PESHAWAR: The local artisans dealing in handicraft have sought promotion of their items at national level in the wake of their growing demand in the market.

The number of shops in and around Peshawar city has increased during the last two years as local as well as foreign visitors have kept thronging the provincial metropolis. The handcrafts shops increased from earlier only four to 20 around the city, said the artisans.

Noted artisan and recipient of several awards Naz Khan told this scribe that owing to improvement of law and order, both locals and foreigners had shown keen interest in Peshawar handicrafts. He added that the handicrafts business witnessed an encouraging boom during the last over two years which prompted him to open two more shops in the old Dabgari Bazaar.

The artisan said that Peshawar handicrafts had great demand in a foreign market due to its purity and genuineness as foreigners loved such pure products. “Winter and summer peaks bring in more business because of the visitors and if KP Culture and Tourism Authority (KPCTA) provides us with proper skill in digital marketing, our items could find international market,” said Mr Khan.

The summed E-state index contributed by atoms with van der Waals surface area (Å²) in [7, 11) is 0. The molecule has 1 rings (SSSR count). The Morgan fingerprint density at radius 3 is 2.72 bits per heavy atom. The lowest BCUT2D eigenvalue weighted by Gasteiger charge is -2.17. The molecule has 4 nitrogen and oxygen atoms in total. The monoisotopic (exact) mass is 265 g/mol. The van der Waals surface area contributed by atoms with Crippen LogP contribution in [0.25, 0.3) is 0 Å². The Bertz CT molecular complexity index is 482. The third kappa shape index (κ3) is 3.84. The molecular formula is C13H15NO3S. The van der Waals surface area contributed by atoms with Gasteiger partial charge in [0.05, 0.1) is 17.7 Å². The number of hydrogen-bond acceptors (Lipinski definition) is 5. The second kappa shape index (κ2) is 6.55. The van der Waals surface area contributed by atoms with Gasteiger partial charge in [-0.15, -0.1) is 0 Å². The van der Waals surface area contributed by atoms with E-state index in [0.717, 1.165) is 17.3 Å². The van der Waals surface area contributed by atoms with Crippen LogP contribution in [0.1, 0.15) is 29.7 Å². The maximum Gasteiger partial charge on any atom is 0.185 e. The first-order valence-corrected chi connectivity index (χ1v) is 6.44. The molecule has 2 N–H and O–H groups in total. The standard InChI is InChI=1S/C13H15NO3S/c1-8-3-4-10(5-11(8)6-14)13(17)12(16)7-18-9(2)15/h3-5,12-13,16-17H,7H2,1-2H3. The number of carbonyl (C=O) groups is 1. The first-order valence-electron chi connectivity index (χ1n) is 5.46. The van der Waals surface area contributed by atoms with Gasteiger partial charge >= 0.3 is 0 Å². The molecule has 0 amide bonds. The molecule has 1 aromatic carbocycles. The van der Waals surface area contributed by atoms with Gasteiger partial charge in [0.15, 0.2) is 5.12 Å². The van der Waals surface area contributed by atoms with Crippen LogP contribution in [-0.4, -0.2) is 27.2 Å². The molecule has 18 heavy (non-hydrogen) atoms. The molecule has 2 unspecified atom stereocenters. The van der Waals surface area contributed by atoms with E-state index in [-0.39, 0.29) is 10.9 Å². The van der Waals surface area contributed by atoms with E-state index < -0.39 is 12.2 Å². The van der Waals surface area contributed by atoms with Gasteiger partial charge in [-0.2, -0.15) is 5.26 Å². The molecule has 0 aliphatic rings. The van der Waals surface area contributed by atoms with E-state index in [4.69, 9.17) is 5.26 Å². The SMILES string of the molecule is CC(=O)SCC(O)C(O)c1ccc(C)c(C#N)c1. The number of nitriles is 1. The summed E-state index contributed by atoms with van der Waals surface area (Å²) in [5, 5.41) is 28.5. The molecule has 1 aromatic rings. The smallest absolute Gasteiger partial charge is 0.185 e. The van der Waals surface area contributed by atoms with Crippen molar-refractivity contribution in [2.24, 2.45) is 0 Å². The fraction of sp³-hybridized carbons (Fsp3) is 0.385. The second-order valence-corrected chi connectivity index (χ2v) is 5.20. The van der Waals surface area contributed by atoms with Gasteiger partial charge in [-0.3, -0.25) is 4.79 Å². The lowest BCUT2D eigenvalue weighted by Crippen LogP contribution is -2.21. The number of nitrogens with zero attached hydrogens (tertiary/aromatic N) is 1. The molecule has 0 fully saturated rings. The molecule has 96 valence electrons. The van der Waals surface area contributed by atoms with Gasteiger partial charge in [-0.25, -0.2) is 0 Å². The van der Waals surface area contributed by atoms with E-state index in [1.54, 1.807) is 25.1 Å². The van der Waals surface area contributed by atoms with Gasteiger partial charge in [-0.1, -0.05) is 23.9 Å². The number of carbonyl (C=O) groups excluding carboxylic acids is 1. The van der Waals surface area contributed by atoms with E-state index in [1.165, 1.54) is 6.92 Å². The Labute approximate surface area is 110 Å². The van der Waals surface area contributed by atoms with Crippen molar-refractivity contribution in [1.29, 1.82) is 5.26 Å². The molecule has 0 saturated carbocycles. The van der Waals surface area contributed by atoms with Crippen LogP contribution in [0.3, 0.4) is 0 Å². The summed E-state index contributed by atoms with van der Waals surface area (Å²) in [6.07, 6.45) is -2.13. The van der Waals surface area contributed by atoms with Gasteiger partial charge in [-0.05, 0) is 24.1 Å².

Dealer says they need digital marketing skills

Fahad Ali, a young artisan in Dabgari Bazaar, said that he had recently completed his intermediate and wanted to market his items through social media but had no special training or resources to do so.

He said that local artisans increased the number of handicrafts from 250 to 500 from woodwork, truck art to thread work crafting variety of items. The price ranged from Rs500 per item to Rs15,000 depending on the quality of material used, he added.

“Handicrafts have become an identity maker because every single item narrates its own story tracing back to people’s old life style using different household things. Also it stirs up nostalgia but invokes a deep emotional attachment. If displayed at high level, it could fetch thriving business to local artisans,” Muad Ustad, an artisan in Qissa Khawani Bazaar, told this scribe.

Aman Jan Sufi, a dealer, said that old artisans, who had quit the profession due to poor law and order situation in the province, returned to crafts business. He said that most of them required official patronage and digital marketing skill.

He said that there was great potential in Peshawar handicrafts because the local artisans crafted simple items showcasing culture that fascinated the foreign buyers the most.

Published in Dawn, January 5th, 2022



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